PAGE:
Machine Guns, and 900
FRENCH ATTACK AGAINST I
H3LL 304 BREAKS DOYN
See-Saw Game Still Bdnr
Played at Verdun, with
Results a Draw
Berlin, May 19. Austrian trooD.
continuing their drive in southern Tvtol
conquered sevoral additional important
Italian positions, it was officially an
nounced today. They took more than
900 prisoners, according to the war of
fice announcement in Vienna, wired
The Austrianfl seiy.pil 1A ennnnn anA
machine guns. Italian, reports of en
ormous Austrian losses were officially
denied. Tho war office stated they
wero circulated to diminish the effects
of tho Italian rotreat. (
Vienna cluimeil the Amlriini nn.
quored tho frontier ridgo of Mniu,
uuiwven Asiico una i.nno valleys, anil
that they crossed Luna valley, captur
ing Coatahcllll find rpmtluimr nt.w.L
south of Koverto.
On the Corinthian front, it was stat
ed, tho action wus hampered by dense
Germans Make Slight Gain. '
Paris. MttV 19. Hv nn inf.inr
tack in which two new divisions took
tho lead, the Germans during tho night
occupied a small French work south of
nut 401, n was orriciaily admitted to
day. Otherwise, the Germans wore re
pulsed in attempting to throw the
French from Avocourt wood, northwest
of Verdun. '
Tho infantry fighting was preceded
by torrific artillery battling. When tna
Gorman charge started both tho Teu
ton wings wero abruptly halted and the
attackers gained only in tho center
whore French works wero occupied, tho
The French retaiued tho Oorm
fort in tho Verdun region which wa
captured by them yesterday.
In tho Argonne forest, a German as
sault near tit. Hubort was stopped. Two
German aeroplanes wero shot oown.
French defenses in tho Vosges district
at Gcrardmer were shelled heavily. '
Trench Attack Repulsed.
Borlin, May 19. A Fronch atlnek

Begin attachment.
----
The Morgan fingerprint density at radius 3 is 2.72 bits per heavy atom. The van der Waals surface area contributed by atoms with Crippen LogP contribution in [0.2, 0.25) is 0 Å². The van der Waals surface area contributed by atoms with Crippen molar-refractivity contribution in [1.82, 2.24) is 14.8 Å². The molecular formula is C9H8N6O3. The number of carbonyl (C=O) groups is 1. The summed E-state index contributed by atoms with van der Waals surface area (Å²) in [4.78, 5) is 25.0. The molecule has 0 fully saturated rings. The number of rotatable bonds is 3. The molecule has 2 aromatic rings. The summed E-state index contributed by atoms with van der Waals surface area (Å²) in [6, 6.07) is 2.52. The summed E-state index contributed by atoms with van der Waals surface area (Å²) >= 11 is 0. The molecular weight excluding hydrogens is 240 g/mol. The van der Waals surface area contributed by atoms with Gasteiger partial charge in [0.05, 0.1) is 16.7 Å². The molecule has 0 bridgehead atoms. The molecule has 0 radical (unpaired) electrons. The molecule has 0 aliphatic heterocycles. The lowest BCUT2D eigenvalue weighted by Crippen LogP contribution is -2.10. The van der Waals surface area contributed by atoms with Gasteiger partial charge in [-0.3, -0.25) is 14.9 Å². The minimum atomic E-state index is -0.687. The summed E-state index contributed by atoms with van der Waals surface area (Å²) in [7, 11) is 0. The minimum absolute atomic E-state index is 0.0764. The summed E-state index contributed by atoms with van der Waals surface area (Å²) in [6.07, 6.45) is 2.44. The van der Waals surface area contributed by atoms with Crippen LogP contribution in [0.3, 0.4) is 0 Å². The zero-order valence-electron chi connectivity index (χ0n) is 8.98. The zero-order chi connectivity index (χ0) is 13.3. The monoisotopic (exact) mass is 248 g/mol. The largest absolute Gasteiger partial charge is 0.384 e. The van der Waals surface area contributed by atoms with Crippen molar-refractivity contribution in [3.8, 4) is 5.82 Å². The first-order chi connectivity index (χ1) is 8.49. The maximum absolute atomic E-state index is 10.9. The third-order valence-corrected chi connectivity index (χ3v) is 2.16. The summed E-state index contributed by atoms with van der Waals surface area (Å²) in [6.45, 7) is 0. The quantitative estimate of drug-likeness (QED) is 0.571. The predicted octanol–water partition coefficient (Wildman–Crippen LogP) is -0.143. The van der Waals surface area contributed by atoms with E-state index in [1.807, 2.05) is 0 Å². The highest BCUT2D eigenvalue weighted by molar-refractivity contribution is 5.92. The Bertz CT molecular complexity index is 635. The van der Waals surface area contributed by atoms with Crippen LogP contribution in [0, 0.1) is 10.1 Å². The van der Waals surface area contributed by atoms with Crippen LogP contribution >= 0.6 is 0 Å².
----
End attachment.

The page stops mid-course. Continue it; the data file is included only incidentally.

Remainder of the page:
ngninst Hill 301 was brokon down by
German fire, it was announced officially
Germans also captured enemy
trenches on both sides of Haucourt ex
tending as far as the f.snes road, wil
ing nine officers and 120 men. East
of the river Mouse, a brisk artillery
The sustained fire of both armies wa
very hoavy, said tho announcement.
Aviators were nctivo. Lieuteaant
Boeklo shot down his sixtoenth aero
plane in a thrilling duel over the battle
In the Balkans, a German air squad
dropped bombs on the allies camps t
ci :i i -i i
CTiuuuinit unu eisewnere.
PIONEER COMMIT8 SUICIDE
Medford, Ore., May 19. Jeremiah
Nunan, 77 years old, a pioneer of south
ern Oregon nnd for years a merchant
of Jacksonville, widely known through
out the state, committed suicide at th
home of his son near Jacksonville last
night. Supposedly mentally deranged
by il health, he hung n mirror upon s
treo and shot himself through tho leal
t sc ic jfc s(c ift jjt sfc )( sc )c fc ifc aft
London, May 19 Premier As-
quith will ask parliament for a
war appropriation of $1,500,- 4c
000,000 on Tuesday, bringing
the totnl wnr budgets to $11,-
900,000,000 the Telegraph stated
THE WEATHER :
warmer west pur